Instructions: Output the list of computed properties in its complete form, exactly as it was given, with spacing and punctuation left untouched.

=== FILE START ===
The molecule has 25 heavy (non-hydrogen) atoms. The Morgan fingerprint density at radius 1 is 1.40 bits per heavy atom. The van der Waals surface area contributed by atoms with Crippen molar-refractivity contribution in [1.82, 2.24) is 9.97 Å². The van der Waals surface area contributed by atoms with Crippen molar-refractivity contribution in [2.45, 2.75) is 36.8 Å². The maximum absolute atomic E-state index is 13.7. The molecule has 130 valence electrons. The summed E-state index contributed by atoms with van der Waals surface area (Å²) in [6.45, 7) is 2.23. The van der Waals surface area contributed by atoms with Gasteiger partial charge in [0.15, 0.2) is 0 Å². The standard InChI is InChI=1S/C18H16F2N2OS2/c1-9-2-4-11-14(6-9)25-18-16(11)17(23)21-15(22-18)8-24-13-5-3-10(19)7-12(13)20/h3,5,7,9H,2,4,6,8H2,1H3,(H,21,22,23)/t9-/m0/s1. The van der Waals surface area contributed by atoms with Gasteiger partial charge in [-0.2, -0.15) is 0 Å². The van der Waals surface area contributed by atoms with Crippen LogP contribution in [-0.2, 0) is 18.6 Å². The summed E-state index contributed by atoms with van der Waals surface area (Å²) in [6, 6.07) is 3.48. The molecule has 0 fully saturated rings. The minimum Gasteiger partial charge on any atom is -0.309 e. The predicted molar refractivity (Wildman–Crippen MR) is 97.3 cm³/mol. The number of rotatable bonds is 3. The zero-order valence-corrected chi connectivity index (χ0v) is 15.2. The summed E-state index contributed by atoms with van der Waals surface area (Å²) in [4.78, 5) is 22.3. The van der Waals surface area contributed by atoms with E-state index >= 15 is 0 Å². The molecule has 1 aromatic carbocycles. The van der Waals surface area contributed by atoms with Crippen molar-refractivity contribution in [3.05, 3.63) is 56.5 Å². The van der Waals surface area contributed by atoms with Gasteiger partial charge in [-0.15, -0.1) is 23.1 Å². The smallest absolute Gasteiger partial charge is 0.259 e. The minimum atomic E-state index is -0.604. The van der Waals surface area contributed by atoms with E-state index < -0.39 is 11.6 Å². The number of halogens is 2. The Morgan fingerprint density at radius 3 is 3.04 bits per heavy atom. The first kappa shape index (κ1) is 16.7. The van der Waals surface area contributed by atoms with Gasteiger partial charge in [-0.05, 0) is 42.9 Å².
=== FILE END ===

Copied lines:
The molecule has 25 heavy (non-hydrogen) atoms. The Morgan fingerprint density at radius 1 is 1.40 bits per heavy atom. The van der Waals surface area contributed by atoms with Crippen molar-refractivity contribution in [1.82, 2.24) is 9.97 Å². The van der Waals surface area contributed by atoms with Crippen molar-refractivity contribution in [2.45, 2.75) is 36.8 Å². The maximum absolute atomic E-state index is 13.7. The molecule has 130 valence electrons. The summed E-state index contributed by atoms with van der Waals surface area (Å²) in [6.45, 7) is 2.23. The van der Waals surface area contributed by atoms with Gasteiger partial charge in [0.15, 0.2) is 0 Å². The standard InChI is InChI=1S/C18H16F2N2OS2/c1-9-2-4-11-14(6-9)25-18-16(11)17(23)21-15(22-18)8-24-13-5-3-10(19)7-12(13)20/h3,5,7,9H,2,4,6,8H2,1H3,(H,21,22,23)/t9-/m0/s1. The van der Waals surface area contributed by atoms with Gasteiger partial charge in [-0.2, -0.15) is 0 Å². The van der Waals surface area contributed by atoms with Crippen LogP contribution in [-0.2, 0) is 18.6 Å². The summed E-state index contributed by atoms with van der Waals surface area (Å²) in [6, 6.07) is 3.48. The molecule has 0 fully saturated rings. The minimum Gasteiger partial charge on any atom is -0.309 e. The predicted molar refractivity (Wildman–Crippen MR) is 97.3 cm³/mol. The number of rotatable bonds is 3. The zero-order valence-corrected chi connectivity index (χ0v) is 15.2. The summed E-state index contributed by atoms with van der Waals surface area (Å²) in [4.78, 5) is 22.3. The van der Waals surface area contributed by atoms with E-state index >= 15 is 0 Å². The molecule has 1 aromatic carbocycles. The van der Waals surface area contributed by atoms with Crippen molar-refractivity contribution in [3.05, 3.63) is 56.5 Å². The van der Waals surface area contributed by atoms with Gasteiger partial charge in [-0.15, -0.1) is 23.1 Å². The smallest absolute Gasteiger partial charge is 0.259 e. The minimum atomic E-state index is -0.604. The van der Waals surface area contributed by atoms with E-state index < -0.39 is 11.6 Å². The number of halogens is 2. The Morgan fingerprint density at radius 3 is 3.04 bits per heavy atom. The first kappa shape index (κ1) is 16.7. The van der Waals surface area contributed by atoms with Gasteiger partial charge in [-0.05, 0) is 42.9 Å².